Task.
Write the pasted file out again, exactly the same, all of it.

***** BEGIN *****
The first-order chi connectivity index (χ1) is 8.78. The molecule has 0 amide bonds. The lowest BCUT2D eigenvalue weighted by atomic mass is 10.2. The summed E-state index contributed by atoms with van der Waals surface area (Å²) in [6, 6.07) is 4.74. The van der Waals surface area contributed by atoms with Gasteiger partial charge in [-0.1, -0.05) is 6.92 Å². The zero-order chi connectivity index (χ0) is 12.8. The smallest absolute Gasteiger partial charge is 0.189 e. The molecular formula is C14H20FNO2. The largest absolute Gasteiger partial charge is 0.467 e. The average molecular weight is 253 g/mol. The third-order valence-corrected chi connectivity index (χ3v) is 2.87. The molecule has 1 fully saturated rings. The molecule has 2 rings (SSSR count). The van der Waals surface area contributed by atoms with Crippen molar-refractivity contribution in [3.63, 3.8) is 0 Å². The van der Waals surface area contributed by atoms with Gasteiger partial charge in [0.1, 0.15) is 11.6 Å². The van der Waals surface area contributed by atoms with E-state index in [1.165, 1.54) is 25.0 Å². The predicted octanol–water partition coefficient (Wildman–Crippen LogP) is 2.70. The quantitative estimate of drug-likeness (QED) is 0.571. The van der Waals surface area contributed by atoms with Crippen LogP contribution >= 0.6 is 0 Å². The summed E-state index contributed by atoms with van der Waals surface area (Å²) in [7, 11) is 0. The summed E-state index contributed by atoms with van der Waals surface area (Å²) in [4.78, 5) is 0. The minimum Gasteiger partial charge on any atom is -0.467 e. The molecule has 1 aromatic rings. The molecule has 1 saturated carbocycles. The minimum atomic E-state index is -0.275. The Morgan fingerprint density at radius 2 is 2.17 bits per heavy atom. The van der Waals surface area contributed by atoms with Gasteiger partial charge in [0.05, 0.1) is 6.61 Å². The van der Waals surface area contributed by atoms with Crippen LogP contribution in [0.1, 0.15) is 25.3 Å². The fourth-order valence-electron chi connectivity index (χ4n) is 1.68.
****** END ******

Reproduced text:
The first-order chi connectivity index (χ1) is 8.78. The molecule has 0 amide bonds. The lowest BCUT2D eigenvalue weighted by atomic mass is 10.2. The summed E-state index contributed by atoms with van der Waals surface area (Å²) in [6, 6.07) is 4.74. The van der Waals surface area contributed by atoms with Gasteiger partial charge in [-0.1, -0.05) is 6.92 Å². The zero-order chi connectivity index (χ0) is 12.8. The smallest absolute Gasteiger partial charge is 0.189 e. The molecular formula is C14H20FNO2. The largest absolute Gasteiger partial charge is 0.467 e. The average molecular weight is 253 g/mol. The third-order valence-corrected chi connectivity index (χ3v) is 2.87. The molecule has 1 fully saturated rings. The molecule has 2 rings (SSSR count). The van der Waals surface area contributed by atoms with Crippen molar-refractivity contribution in [3.63, 3.8) is 0 Å². The van der Waals surface area contributed by atoms with Gasteiger partial charge in [0.1, 0.15) is 11.6 Å². The van der Waals surface area contributed by atoms with E-state index in [1.165, 1.54) is 25.0 Å². The predicted octanol–water partition coefficient (Wildman–Crippen LogP) is 2.70. The quantitative estimate of drug-likeness (QED) is 0.571. The van der Waals surface area contributed by atoms with Crippen LogP contribution >= 0.6 is 0 Å². The summed E-state index contributed by atoms with van der Waals surface area (Å²) in [7, 11) is 0. The summed E-state index contributed by atoms with van der Waals surface area (Å²) in [4.78, 5) is 0. The minimum Gasteiger partial charge on any atom is -0.467 e. The molecule has 1 aromatic rings. The molecule has 1 saturated carbocycles. The minimum atomic E-state index is -0.275. The Morgan fingerprint density at radius 2 is 2.17 bits per heavy atom. The van der Waals surface area contributed by atoms with Gasteiger partial charge in [0.05, 0.1) is 6.61 Å². The van der Waals surface area contributed by atoms with Crippen LogP contribution in [0.1, 0.15) is 25.3 Å². The fourth-order valence-electron chi connectivity index (χ4n) is 1.68.